COVINGTON — Commissioners are still trying to find ways to meet their goal of reducing the millage rate by 2015, and met for a third strategic planning session Monday evening.
Zero-based budgeting, moving from a one-year to two-year budget cycle, hiring a grant writer and incentivizing departments to cut this year’s spending another 3 percent were discussed.
While officials indicated support for zero-based budgeting, they said it may be too much to tackle in every department at one time. They agreed to start with a few departments that would serve as “guinea pigs.”
“I certainly don’t want to do the entire monster. I don’t think our staffing or time would allow that,” said Commissioner Levie Maddox.
Officials agreed true zero-based budgeting is difficult to accomplish because of mandates that leave little in discretionary spending for departments and complex budget structures of some departments that rely on a variety of funding sources.
Commissioner Lanier Sims has been pushing for a grant writer, and the board budgeted $50,000 in this year’s budget, though the position has not been filled. Sims recommended finding a firm for grant writing services.
Commissioners also discussed using a program similar to one used in Gwinnett County where citizens can get online and view a breakdown of where their tax dollars go based on their individual assessment. At a previous planning meeting, some commissioners said there’s public misunderstanding of tax bills and how much the county controls. The county does not set the millage rate for the school system for instance; that’s up to the Board of Education. Ellis noted that during the budget hearings, there was a graphic showing that just 22 cents of every $1 of taxes is tied to the county millage rate, but it’s a message he doesn’t believe sank in with the public.
Some commissioners said they’re still not sure if what they’ve discussed will amount to a millage rate reduction.
“At the end of the day we’ve got to answer to the citizens what is reducing the millage rate and did this whole strategic planning help us get to reducing the millage rate?” said Commissioner Lanier Sims.
Maddox said while the goals may add efficiencies and improve transparency, he’s not sure those measures will amount to $1.2 million in additional revenue, roughly the shortfall this past budget year that resulted in adoption of the rollback rate.
Commissioners also delved into ways to increase revenue and improve quality of life, such as attracting higher-end restaurants, and said that may require expanding liquor by the drink sales county-wide. Currently, in the unincorporated county, liquor by the drink sales are limited to the Salem and Almon overlays and Stanton Springs. Commissioner John Douglas said he wants it approved for the Brick Store overlay the night the overlay is approved. That process is expected to begin early next year and be completed in April. He said it’s the only way to get restaurants like Red Lobster or Olive Garden.
It’s also a matter of fairness for property owners, Sims said.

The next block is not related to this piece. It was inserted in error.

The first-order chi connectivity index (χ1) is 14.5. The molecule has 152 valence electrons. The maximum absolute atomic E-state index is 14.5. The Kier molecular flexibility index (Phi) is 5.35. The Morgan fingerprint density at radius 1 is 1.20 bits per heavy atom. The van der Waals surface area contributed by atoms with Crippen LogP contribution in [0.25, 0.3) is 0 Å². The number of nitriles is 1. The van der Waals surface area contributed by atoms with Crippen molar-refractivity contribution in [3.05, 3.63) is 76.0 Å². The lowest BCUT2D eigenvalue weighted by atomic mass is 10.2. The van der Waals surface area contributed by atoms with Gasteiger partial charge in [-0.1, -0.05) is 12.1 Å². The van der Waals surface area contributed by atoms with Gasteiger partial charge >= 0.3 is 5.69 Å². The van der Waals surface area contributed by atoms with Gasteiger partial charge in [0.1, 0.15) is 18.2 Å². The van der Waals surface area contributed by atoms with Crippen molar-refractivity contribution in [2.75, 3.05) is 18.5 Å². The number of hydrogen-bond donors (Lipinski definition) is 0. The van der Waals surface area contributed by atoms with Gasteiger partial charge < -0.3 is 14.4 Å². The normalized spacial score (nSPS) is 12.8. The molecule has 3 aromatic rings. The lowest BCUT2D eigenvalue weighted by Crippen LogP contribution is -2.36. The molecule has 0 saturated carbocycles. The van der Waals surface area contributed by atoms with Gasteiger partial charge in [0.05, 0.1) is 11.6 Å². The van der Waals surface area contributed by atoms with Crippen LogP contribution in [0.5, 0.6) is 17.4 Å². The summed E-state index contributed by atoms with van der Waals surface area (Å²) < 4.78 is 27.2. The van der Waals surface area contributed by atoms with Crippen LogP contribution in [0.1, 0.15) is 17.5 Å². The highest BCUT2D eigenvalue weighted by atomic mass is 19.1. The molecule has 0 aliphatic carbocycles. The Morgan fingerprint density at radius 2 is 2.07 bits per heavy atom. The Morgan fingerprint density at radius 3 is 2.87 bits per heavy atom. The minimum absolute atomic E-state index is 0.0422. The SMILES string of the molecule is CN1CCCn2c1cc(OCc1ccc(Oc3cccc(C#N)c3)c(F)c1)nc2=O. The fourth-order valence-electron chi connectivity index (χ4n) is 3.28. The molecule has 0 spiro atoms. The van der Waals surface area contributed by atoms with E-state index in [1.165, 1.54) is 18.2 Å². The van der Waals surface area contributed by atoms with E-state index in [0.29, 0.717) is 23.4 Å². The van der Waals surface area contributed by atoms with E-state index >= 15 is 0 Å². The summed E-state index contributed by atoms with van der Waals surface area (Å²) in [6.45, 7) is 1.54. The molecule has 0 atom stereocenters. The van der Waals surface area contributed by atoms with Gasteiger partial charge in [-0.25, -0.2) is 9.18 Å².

“Sooner rather than later we’ve really got to look at the whole county and liquor by the drink,” he said. “How can we tell a landowner over here he can’t do it and a landowner here inside this little circle he can?”
But Chairman Keith Ellis said having designated areas for by the drink sales, along with placement of water and sewer infrastructure, can push developers to areas designated for growth by the 2050 plan.
“That’s another one of those cans of worms — do we really want to go there at this point?” he said.
Officials are concerned Newton may not be the preferred relocation spot for Baxter International and other industry executives.
“Schools are No. 1 on the list,” of considerations for where to locate, said Douglas, adding that some executives are choosing Walton and Morgan counties because of the school systems there.
“They look at the graduation rates just like everybody else does,” Ellis agreed.
Ellis acknowledged that the local school system is an issue “but nobody wants to talk about it much.”
Maddox said a “premium developer” considering developing on Ga. Highway 11 changed his mind and went to Morgan County after learning that transferable development rights are still being considered in Newton. TDRs allow property owners to separate their development rights from properties designated as low-density areas and sell them to developers in areas designated for higher density. Once the development rights are sold, the low-density property is placed under a permanent conservation easement.
“I think if we don’t do something creative, and I don’t know what that is, soon, that whole wave is going to miss us and land in Morgan County,” Maddox said.
But Ellis said a lot of people support TDRs and while that may have lost the county one developer, it could be a draw for others.
Schulz said officials need to ask what is the quality of life executives with Baxter want. “We have to educate ourselves on, if we want those high-end jobs coming here, what are they expecting us to provide as a community in terms of quality of life, and it may be something different than what we have right now,” she said.
Douglas said that concern has to be balanced with protecting residents.
“We’re only going to get one chance to do this, particularly on the east side. We’ve only got one shot at it, and if we don’t get it right, the east side is going to suffer for X number of years,” he said.